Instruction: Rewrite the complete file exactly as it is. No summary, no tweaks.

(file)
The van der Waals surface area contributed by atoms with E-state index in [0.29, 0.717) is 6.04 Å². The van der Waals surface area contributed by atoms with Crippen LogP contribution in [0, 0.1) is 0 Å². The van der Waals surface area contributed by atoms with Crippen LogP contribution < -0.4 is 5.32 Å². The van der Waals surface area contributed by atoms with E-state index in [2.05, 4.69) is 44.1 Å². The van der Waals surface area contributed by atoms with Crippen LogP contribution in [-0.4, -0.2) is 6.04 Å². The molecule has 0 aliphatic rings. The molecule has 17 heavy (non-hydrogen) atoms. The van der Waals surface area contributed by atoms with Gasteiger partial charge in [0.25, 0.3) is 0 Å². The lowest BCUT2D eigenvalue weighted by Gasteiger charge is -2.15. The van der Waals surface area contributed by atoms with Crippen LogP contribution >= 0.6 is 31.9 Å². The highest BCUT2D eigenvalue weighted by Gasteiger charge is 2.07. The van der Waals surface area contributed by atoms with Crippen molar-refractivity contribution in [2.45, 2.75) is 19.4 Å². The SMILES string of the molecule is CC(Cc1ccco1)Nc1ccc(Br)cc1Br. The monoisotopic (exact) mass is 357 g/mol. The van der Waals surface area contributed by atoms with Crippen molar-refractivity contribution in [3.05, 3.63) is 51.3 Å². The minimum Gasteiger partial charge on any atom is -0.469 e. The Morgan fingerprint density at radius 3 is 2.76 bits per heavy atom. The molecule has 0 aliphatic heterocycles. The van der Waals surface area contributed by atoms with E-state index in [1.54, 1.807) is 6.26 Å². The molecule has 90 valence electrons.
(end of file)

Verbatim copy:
The van der Waals surface area contributed by atoms with E-state index in [0.29, 0.717) is 6.04 Å². The van der Waals surface area contributed by atoms with Crippen LogP contribution in [0, 0.1) is 0 Å². The van der Waals surface area contributed by atoms with Crippen LogP contribution < -0.4 is 5.32 Å². The van der Waals surface area contributed by atoms with E-state index in [2.05, 4.69) is 44.1 Å². The van der Waals surface area contributed by atoms with Crippen LogP contribution in [-0.4, -0.2) is 6.04 Å². The molecule has 0 aliphatic rings. The molecule has 17 heavy (non-hydrogen) atoms. The van der Waals surface area contributed by atoms with Gasteiger partial charge in [0.25, 0.3) is 0 Å². The lowest BCUT2D eigenvalue weighted by Gasteiger charge is -2.15. The van der Waals surface area contributed by atoms with Crippen LogP contribution >= 0.6 is 31.9 Å². The highest BCUT2D eigenvalue weighted by Gasteiger charge is 2.07. The van der Waals surface area contributed by atoms with Crippen molar-refractivity contribution in [2.45, 2.75) is 19.4 Å². The SMILES string of the molecule is CC(Cc1ccco1)Nc1ccc(Br)cc1Br. The monoisotopic (exact) mass is 357 g/mol. The van der Waals surface area contributed by atoms with Crippen molar-refractivity contribution in [3.05, 3.63) is 51.3 Å². The minimum Gasteiger partial charge on any atom is -0.469 e. The Morgan fingerprint density at radius 3 is 2.76 bits per heavy atom. The molecule has 0 aliphatic heterocycles. The van der Waals surface area contributed by atoms with E-state index in [1.54, 1.807) is 6.26 Å². The molecule has 90 valence electrons.